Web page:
Plot 3 opposite Philpotts is not formally part of the regeneration zone but will be developed as hotel, apart-hotel and residential buildings, with a public square in the middle.
A riverside walkway and cycleway will run along the south side of the Floating Harbour from Temple Quay ferry landing to Feeder Road, which has already sadly resulted in the loss of the large willow trees.
The area across the Cheesegrater Bridge east of Pugs Lane is not formally part of the regeneration zone but is seeing construction of the tall Welcome Building next to the HMRC office.
Temple Gate comprises the old Peugeot site, the Holiday Inn and car park site, and the Bristol & Exeter yard next to Station Approach. The consultation states that a mix of building uses could support high density city centre apartment living, retail and office space.
There is a possibility that the Bristol & Exeter yard may be reserved as a mass transit interchange, depending on how far advanced WECA are in their plans.
The area north of Redcliffe Way is not formally part of the regeneration zone. The George & Railway Hotel is listed and there have been plans to incorporate it into a larger development of small and medium-sized incubator offices, with an area of public realm called Temple Square Plaza. The nearby Grosvenor Hotel caught fire in October 2022 which will likely necessitate its demolition.
A separate Development Brief for the areas either side of Mead Street was consulted on and endorsed by the council’s cabinet in summer 2022. Proposals here could see up to 1500 new homes, 500 jobs, sustainable travel routes and a new 0.5-hectare public green space created. The masterplan suggests Fowlers remains in situ.
St Philips Marsh
St Philips Marsh proposals are less detailed. A masterplan for the 90 hectares in St Philips will be offered for community engagement starting mid-2023.
- Silverthorne Lane – The Silverthorne Lane development has been granted permission, this includes a much-needed new secondary school for east and south Bristol. This development along the Feeder Canal also includes offices, student accommodation and hundreds of homes, as well as a new Bristol University Campus building.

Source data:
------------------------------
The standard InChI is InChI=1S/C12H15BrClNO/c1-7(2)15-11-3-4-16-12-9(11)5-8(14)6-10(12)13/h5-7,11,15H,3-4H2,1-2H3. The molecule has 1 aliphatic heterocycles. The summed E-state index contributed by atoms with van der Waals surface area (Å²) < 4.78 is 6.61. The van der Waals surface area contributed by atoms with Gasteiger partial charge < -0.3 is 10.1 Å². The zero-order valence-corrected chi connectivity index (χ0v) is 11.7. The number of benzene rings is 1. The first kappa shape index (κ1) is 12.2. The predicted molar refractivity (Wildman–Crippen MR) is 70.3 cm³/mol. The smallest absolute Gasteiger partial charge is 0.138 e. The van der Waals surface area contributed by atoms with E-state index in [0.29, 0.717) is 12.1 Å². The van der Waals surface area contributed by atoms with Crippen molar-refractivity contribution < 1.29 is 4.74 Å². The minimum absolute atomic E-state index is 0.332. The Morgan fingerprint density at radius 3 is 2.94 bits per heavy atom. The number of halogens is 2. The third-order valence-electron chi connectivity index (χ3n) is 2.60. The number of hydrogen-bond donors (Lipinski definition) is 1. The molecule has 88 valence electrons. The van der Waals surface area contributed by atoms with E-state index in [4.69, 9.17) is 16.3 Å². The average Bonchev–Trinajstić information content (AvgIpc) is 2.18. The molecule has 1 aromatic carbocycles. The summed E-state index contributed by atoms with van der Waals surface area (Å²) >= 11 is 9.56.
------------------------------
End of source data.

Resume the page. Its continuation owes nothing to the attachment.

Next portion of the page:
- Temple Island – On Temple Island, previously known as Arena Island, there are current proposals for up to 500 homes, a hotel and conference facility. Legal & General are working with Bristol City Council on this development, but a planning application has not yet been submitted. Further student accommodation is also included.
- University of Bristol Enterprise Campus – Temple Quarter Enterprise Campus will be home to 3,000 students and 800 university staff, business and community partners and provide residential accommodation for 953 students. The academic building on Cattle Market road will have a large public arcade on the ground floor with a “lively hub of retail, dining and pop-up spaces”. Inside will feature a variety of learning, study and collaboration areas including hack spaces, state-of-the-art labs, dedicated partnership spaces and research facilities. The University are aiming to start construction of the main academic building on Cattle Market Road in 2023 and anticipate opening in 2026. The Innovation Hub on Avon Street will be the first facility to open.
The public consultation runs until 8th March 2023.
FoSBR will respond to the consultation with questions around the transport hubs, the public drop-off locations and station facilities.
We will ask if the transport hub/bus stop locations at the Temple Gate end of The Friary can be brought nearer to the station entrance, and whether this hub is for both city inbound and city outbound buses.
There seems to be some uncertainty around whether an area of the Bristol & Exeter yard is to be reserved as a mass transit interchange. We will question whether bus stops can be located in or near this space.